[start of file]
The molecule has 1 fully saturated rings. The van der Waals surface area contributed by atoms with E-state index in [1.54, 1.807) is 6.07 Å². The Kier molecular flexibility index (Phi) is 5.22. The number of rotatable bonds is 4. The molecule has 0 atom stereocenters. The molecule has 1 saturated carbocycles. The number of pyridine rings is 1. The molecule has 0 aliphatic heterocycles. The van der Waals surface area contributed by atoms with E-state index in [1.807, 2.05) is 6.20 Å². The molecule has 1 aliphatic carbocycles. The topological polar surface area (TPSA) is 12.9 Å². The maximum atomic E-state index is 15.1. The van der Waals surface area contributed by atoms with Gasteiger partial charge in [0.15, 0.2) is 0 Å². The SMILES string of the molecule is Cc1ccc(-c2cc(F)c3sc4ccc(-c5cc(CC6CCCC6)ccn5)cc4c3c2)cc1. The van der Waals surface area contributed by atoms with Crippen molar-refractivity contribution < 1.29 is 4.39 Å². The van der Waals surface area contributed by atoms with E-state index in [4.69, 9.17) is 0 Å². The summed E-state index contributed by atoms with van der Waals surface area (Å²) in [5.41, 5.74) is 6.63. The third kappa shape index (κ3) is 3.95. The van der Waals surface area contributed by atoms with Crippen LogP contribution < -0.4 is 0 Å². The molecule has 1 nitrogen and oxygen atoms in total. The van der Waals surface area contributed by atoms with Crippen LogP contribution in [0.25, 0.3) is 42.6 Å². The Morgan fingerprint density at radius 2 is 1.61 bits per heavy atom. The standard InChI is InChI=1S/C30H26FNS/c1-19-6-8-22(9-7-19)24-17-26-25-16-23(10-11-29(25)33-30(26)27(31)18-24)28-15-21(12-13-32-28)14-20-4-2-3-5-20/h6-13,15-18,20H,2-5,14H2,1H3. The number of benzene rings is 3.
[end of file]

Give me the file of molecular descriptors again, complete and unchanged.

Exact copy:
The molecule has 1 fully saturated rings. The van der Waals surface area contributed by atoms with E-state index in [1.54, 1.807) is 6.07 Å². The Kier molecular flexibility index (Phi) is 5.22. The number of rotatable bonds is 4. The molecule has 0 atom stereocenters. The molecule has 1 saturated carbocycles. The number of pyridine rings is 1. The molecule has 0 aliphatic heterocycles. The van der Waals surface area contributed by atoms with E-state index in [1.807, 2.05) is 6.20 Å². The molecule has 1 aliphatic carbocycles. The topological polar surface area (TPSA) is 12.9 Å². The maximum atomic E-state index is 15.1. The van der Waals surface area contributed by atoms with Gasteiger partial charge in [0.15, 0.2) is 0 Å². The SMILES string of the molecule is Cc1ccc(-c2cc(F)c3sc4ccc(-c5cc(CC6CCCC6)ccn5)cc4c3c2)cc1. The van der Waals surface area contributed by atoms with Crippen molar-refractivity contribution < 1.29 is 4.39 Å². The van der Waals surface area contributed by atoms with E-state index in [4.69, 9.17) is 0 Å². The summed E-state index contributed by atoms with van der Waals surface area (Å²) in [5.41, 5.74) is 6.63. The third kappa shape index (κ3) is 3.95. The van der Waals surface area contributed by atoms with Crippen LogP contribution < -0.4 is 0 Å². The molecule has 1 nitrogen and oxygen atoms in total. The van der Waals surface area contributed by atoms with Crippen LogP contribution in [0.25, 0.3) is 42.6 Å². The Morgan fingerprint density at radius 2 is 1.61 bits per heavy atom. The standard InChI is InChI=1S/C30H26FNS/c1-19-6-8-22(9-7-19)24-17-26-25-16-23(10-11-29(25)33-30(26)27(31)18-24)28-15-21(12-13-32-28)14-20-4-2-3-5-20/h6-13,15-18,20H,2-5,14H2,1H3. The number of benzene rings is 3.